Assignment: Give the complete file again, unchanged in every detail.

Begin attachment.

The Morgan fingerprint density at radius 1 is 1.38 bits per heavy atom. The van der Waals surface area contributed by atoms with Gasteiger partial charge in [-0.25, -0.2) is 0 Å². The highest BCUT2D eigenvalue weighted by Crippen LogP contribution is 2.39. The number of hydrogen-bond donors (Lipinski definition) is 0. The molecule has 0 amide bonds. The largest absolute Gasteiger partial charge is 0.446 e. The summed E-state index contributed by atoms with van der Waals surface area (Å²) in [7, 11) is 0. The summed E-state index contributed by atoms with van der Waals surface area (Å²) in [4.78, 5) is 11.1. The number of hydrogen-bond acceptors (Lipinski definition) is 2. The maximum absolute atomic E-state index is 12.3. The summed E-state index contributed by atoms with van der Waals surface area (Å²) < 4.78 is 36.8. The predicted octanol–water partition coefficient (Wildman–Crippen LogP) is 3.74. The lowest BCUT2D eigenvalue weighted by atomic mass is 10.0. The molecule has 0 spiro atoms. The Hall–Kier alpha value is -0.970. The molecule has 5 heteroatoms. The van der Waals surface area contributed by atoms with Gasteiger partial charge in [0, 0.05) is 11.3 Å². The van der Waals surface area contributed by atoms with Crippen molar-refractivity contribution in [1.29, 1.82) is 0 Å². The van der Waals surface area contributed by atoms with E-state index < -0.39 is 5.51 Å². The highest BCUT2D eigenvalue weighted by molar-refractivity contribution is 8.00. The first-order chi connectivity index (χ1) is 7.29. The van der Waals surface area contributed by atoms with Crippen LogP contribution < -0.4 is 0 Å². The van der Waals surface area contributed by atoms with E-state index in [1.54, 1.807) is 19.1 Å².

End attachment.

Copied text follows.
The Morgan fingerprint density at radius 1 is 1.38 bits per heavy atom. The van der Waals surface area contributed by atoms with Gasteiger partial charge in [-0.25, -0.2) is 0 Å². The highest BCUT2D eigenvalue weighted by Crippen LogP contribution is 2.39. The number of hydrogen-bond donors (Lipinski definition) is 0. The molecule has 0 amide bonds. The largest absolute Gasteiger partial charge is 0.446 e. The summed E-state index contributed by atoms with van der Waals surface area (Å²) in [7, 11) is 0. The summed E-state index contributed by atoms with van der Waals surface area (Å²) in [4.78, 5) is 11.1. The number of hydrogen-bond acceptors (Lipinski definition) is 2. The maximum absolute atomic E-state index is 12.3. The summed E-state index contributed by atoms with van der Waals surface area (Å²) < 4.78 is 36.8. The predicted octanol–water partition coefficient (Wildman–Crippen LogP) is 3.74. The lowest BCUT2D eigenvalue weighted by atomic mass is 10.0. The molecule has 0 spiro atoms. The Hall–Kier alpha value is -0.970. The molecule has 5 heteroatoms. The van der Waals surface area contributed by atoms with Gasteiger partial charge in [0, 0.05) is 11.3 Å². The van der Waals surface area contributed by atoms with Crippen molar-refractivity contribution in [1.29, 1.82) is 0 Å². The van der Waals surface area contributed by atoms with E-state index < -0.39 is 5.51 Å². The highest BCUT2D eigenvalue weighted by molar-refractivity contribution is 8.00. The first-order chi connectivity index (χ1) is 7.29. The van der Waals surface area contributed by atoms with Crippen LogP contribution < -0.4 is 0 Å². The van der Waals surface area contributed by atoms with E-state index in [1.54, 1.807) is 19.1 Å².